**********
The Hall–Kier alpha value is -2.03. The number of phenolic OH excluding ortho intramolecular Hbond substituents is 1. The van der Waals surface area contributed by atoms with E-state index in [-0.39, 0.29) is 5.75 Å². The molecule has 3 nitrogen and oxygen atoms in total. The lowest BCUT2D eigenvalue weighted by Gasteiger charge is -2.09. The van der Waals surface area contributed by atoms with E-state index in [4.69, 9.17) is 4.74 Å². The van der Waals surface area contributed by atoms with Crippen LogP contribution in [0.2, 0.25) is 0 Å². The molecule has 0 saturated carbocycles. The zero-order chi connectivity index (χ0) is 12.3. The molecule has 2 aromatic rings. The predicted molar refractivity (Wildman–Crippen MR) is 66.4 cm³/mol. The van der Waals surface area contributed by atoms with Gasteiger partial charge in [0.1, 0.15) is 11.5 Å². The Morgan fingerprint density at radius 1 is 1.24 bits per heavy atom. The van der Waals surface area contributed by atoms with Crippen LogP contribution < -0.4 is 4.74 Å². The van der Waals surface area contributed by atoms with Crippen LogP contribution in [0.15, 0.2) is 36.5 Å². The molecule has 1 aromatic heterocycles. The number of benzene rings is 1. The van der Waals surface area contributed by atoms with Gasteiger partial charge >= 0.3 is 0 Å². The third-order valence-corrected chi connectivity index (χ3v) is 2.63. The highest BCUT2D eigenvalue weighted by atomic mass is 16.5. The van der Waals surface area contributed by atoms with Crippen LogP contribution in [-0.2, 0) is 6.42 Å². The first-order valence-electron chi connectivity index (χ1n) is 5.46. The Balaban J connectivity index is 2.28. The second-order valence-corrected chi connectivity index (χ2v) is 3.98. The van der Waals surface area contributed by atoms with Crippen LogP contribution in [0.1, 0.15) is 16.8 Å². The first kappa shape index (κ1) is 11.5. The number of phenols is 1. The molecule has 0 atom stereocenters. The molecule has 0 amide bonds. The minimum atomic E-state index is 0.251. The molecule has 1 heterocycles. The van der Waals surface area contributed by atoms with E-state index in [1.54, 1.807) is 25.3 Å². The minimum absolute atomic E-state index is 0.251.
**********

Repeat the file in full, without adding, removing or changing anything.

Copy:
The Hall–Kier alpha value is -2.03. The number of phenolic OH excluding ortho intramolecular Hbond substituents is 1. The van der Waals surface area contributed by atoms with E-state index in [-0.39, 0.29) is 5.75 Å². The molecule has 3 nitrogen and oxygen atoms in total. The lowest BCUT2D eigenvalue weighted by Gasteiger charge is -2.09. The van der Waals surface area contributed by atoms with E-state index in [4.69, 9.17) is 4.74 Å². The van der Waals surface area contributed by atoms with Crippen LogP contribution in [0.2, 0.25) is 0 Å². The molecule has 0 saturated carbocycles. The zero-order chi connectivity index (χ0) is 12.3. The molecule has 2 aromatic rings. The predicted molar refractivity (Wildman–Crippen MR) is 66.4 cm³/mol. The van der Waals surface area contributed by atoms with Gasteiger partial charge in [0.1, 0.15) is 11.5 Å². The Morgan fingerprint density at radius 1 is 1.24 bits per heavy atom. The van der Waals surface area contributed by atoms with Crippen LogP contribution < -0.4 is 4.74 Å². The van der Waals surface area contributed by atoms with Crippen LogP contribution in [0.15, 0.2) is 36.5 Å². The molecule has 1 aromatic heterocycles. The number of benzene rings is 1. The van der Waals surface area contributed by atoms with Gasteiger partial charge >= 0.3 is 0 Å². The third-order valence-corrected chi connectivity index (χ3v) is 2.63. The highest BCUT2D eigenvalue weighted by atomic mass is 16.5. The van der Waals surface area contributed by atoms with Crippen LogP contribution in [-0.2, 0) is 6.42 Å². The first-order valence-electron chi connectivity index (χ1n) is 5.46. The Balaban J connectivity index is 2.28. The second-order valence-corrected chi connectivity index (χ2v) is 3.98. The van der Waals surface area contributed by atoms with Crippen LogP contribution in [0.1, 0.15) is 16.8 Å². The first kappa shape index (κ1) is 11.5. The number of phenols is 1. The molecule has 0 atom stereocenters. The molecule has 0 amide bonds. The minimum atomic E-state index is 0.251. The molecule has 1 heterocycles. The van der Waals surface area contributed by atoms with E-state index in [1.54, 1.807) is 25.3 Å². The minimum absolute atomic E-state index is 0.251.